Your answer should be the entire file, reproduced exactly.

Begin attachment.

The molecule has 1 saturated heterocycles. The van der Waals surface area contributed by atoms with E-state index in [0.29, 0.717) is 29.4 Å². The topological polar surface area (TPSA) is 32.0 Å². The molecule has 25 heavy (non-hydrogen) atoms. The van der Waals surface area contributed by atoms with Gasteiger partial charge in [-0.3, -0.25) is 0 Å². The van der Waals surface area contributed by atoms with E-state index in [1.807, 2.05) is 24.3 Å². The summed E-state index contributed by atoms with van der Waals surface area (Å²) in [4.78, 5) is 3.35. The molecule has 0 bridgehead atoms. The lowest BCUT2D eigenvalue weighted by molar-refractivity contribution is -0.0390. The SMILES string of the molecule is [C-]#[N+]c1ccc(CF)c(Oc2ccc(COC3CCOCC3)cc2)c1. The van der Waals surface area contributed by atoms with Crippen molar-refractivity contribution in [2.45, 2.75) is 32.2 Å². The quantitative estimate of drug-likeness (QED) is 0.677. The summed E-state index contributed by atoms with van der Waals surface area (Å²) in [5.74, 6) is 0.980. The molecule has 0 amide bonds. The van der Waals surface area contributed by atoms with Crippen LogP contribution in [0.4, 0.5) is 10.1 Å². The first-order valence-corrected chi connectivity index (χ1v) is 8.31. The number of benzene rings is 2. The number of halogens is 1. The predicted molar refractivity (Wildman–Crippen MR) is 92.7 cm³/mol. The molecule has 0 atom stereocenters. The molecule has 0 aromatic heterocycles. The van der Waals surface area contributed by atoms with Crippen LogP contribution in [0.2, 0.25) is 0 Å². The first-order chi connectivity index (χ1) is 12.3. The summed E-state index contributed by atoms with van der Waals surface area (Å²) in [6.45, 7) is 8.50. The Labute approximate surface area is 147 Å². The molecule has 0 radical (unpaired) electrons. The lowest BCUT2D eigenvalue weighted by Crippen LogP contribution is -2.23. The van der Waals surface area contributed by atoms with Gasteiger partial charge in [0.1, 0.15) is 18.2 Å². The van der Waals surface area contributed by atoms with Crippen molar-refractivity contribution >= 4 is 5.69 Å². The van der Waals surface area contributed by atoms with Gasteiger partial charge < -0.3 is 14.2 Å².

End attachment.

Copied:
The molecule has 1 saturated heterocycles. The van der Waals surface area contributed by atoms with E-state index in [0.29, 0.717) is 29.4 Å². The topological polar surface area (TPSA) is 32.0 Å². The molecule has 25 heavy (non-hydrogen) atoms. The van der Waals surface area contributed by atoms with Gasteiger partial charge in [-0.3, -0.25) is 0 Å². The van der Waals surface area contributed by atoms with E-state index in [1.807, 2.05) is 24.3 Å². The summed E-state index contributed by atoms with van der Waals surface area (Å²) in [4.78, 5) is 3.35. The molecule has 0 bridgehead atoms. The lowest BCUT2D eigenvalue weighted by molar-refractivity contribution is -0.0390. The SMILES string of the molecule is [C-]#[N+]c1ccc(CF)c(Oc2ccc(COC3CCOCC3)cc2)c1. The van der Waals surface area contributed by atoms with Crippen molar-refractivity contribution in [2.45, 2.75) is 32.2 Å². The quantitative estimate of drug-likeness (QED) is 0.677. The summed E-state index contributed by atoms with van der Waals surface area (Å²) in [5.74, 6) is 0.980. The molecule has 0 amide bonds. The van der Waals surface area contributed by atoms with Crippen LogP contribution in [0.4, 0.5) is 10.1 Å². The first-order valence-corrected chi connectivity index (χ1v) is 8.31. The number of benzene rings is 2. The number of halogens is 1. The predicted molar refractivity (Wildman–Crippen MR) is 92.7 cm³/mol. The molecule has 0 atom stereocenters. The molecule has 0 aromatic heterocycles. The van der Waals surface area contributed by atoms with Crippen LogP contribution in [0.2, 0.25) is 0 Å². The first-order chi connectivity index (χ1) is 12.3. The summed E-state index contributed by atoms with van der Waals surface area (Å²) in [6.45, 7) is 8.50. The Labute approximate surface area is 147 Å². The molecule has 0 radical (unpaired) electrons. The lowest BCUT2D eigenvalue weighted by Crippen LogP contribution is -2.23. The van der Waals surface area contributed by atoms with Gasteiger partial charge in [0.1, 0.15) is 18.2 Å². The van der Waals surface area contributed by atoms with Crippen molar-refractivity contribution >= 4 is 5.69 Å². The van der Waals surface area contributed by atoms with Gasteiger partial charge < -0.3 is 14.2 Å².